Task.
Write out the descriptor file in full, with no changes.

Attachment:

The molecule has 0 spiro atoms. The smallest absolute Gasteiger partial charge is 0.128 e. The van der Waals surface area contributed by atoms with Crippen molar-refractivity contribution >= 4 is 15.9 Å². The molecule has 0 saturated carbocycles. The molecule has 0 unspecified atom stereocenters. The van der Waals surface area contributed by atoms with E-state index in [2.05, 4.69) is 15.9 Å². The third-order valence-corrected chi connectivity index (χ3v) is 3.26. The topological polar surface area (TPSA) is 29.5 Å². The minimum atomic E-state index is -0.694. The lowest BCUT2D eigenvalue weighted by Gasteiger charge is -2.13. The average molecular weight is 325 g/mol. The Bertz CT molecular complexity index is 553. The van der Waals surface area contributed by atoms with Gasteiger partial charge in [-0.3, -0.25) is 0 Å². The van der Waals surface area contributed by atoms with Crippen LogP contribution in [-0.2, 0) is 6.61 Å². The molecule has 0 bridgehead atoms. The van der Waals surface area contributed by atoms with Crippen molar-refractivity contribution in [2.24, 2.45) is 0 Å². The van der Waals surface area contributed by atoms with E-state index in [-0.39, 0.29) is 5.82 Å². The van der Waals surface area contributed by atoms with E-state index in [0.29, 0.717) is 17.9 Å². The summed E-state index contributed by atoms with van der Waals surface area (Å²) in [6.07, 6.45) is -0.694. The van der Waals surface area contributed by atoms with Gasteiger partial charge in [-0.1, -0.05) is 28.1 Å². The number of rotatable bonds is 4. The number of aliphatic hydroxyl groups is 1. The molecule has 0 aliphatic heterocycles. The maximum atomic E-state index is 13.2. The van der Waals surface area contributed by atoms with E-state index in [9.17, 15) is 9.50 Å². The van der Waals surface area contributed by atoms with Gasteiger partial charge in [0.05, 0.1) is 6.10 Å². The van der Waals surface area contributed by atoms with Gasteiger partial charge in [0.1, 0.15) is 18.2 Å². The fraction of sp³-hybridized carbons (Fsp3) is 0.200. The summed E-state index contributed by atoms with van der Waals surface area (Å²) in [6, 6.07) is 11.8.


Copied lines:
The molecule has 0 spiro atoms. The smallest absolute Gasteiger partial charge is 0.128 e. The van der Waals surface area contributed by atoms with Crippen molar-refractivity contribution >= 4 is 15.9 Å². The molecule has 0 saturated carbocycles. The molecule has 0 unspecified atom stereocenters. The van der Waals surface area contributed by atoms with E-state index in [2.05, 4.69) is 15.9 Å². The third-order valence-corrected chi connectivity index (χ3v) is 3.26. The topological polar surface area (TPSA) is 29.5 Å². The minimum atomic E-state index is -0.694. The lowest BCUT2D eigenvalue weighted by Gasteiger charge is -2.13. The average molecular weight is 325 g/mol. The Bertz CT molecular complexity index is 553. The van der Waals surface area contributed by atoms with Gasteiger partial charge in [-0.3, -0.25) is 0 Å². The van der Waals surface area contributed by atoms with Crippen LogP contribution in [-0.2, 0) is 6.61 Å². The molecule has 0 bridgehead atoms. The van der Waals surface area contributed by atoms with Crippen molar-refractivity contribution in [2.24, 2.45) is 0 Å². The van der Waals surface area contributed by atoms with E-state index in [-0.39, 0.29) is 5.82 Å². The van der Waals surface area contributed by atoms with E-state index in [0.29, 0.717) is 17.9 Å². The summed E-state index contributed by atoms with van der Waals surface area (Å²) in [6.07, 6.45) is -0.694. The van der Waals surface area contributed by atoms with Gasteiger partial charge in [-0.1, -0.05) is 28.1 Å². The number of rotatable bonds is 4. The number of aliphatic hydroxyl groups is 1. The molecule has 0 aliphatic heterocycles. The maximum atomic E-state index is 13.2. The van der Waals surface area contributed by atoms with E-state index in [9.17, 15) is 9.50 Å². The van der Waals surface area contributed by atoms with Gasteiger partial charge in [0.05, 0.1) is 6.10 Å². The van der Waals surface area contributed by atoms with Gasteiger partial charge in [0.1, 0.15) is 18.2 Å². The fraction of sp³-hybridized carbons (Fsp3) is 0.200. The summed E-state index contributed by atoms with van der Waals surface area (Å²) in [6, 6.07) is 11.8.